So, I am now clean bulking, and don't see any issues in maintaining 12% bf. This is possibly because my (skinny) fat period was relatively short (3-4 years), I didn't crash diet, I'm naturally skinny/slim with fast metabolism, and have poor appetite. Or perhaps the worst is yet to come, and I will relapse :P

I have considered dieting down to below 10% bodyfat, but I'm not entirely convinced that it is a healthy and sustainable bf level.

Patrick Snook said...
This comment has been removed by the author.
Patrick Snook said...

Hi Ned,

I see you're still thinking about it, but could you please elaborate on this, explain the cause-and-effect, from your reply to Mordecai/Anon:

"This ratio should follow a U-curve pattern, going down as one loses body fat, and going up again at some point when one starts having difficulty retaining lean body mass."

Many thanks,


Anonymous said...

Hi Ned,

i would love to add to Patricks question with a related one:

Why would the body feel the need to metabolise its muscle before its fat reserves? Is it the lack of a strong enough stimulus in the form of training, or can that happen even with resistance taining?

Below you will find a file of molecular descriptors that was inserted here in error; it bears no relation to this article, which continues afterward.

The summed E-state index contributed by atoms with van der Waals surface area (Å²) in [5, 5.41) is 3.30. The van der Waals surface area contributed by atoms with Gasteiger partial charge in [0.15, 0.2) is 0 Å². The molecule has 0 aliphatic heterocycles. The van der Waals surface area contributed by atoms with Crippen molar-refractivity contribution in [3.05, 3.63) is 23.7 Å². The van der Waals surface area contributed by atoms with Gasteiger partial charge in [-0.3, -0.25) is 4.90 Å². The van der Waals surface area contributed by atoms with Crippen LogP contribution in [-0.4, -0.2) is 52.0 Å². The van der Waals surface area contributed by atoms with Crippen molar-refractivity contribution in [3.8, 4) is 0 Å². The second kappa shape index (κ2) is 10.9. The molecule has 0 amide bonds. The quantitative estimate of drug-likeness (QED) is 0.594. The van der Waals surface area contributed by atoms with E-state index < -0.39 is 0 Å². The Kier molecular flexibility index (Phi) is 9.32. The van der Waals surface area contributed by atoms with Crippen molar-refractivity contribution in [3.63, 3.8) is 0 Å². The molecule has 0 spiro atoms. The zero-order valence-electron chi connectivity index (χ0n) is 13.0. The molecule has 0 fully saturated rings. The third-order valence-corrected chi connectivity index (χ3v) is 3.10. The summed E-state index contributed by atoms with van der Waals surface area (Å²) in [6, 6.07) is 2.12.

Ned Kock said...

Hi Patrick. That will require a full post in the future. The idea is simple though. Let us say you lose only body fat when you lose weight. Your waist then will shrink up to a point, and so will your waist/weight ratio. Beyond that point, you’ll start losing lean mass and your waist will no longer shrink, at which point your waist/weight ratio will go up again.

In reality people don’t lose only body fat when they lose weight, and different people will start losing lean mass at different levels of body fat. The waist/weight ratio could be useful in the identification of that optimal point, which would also be influenced by diet and lifestyle.

This needs a future post. Two foundational posts are linked below, with additional links to other reference posts within them:

Ned Kock said...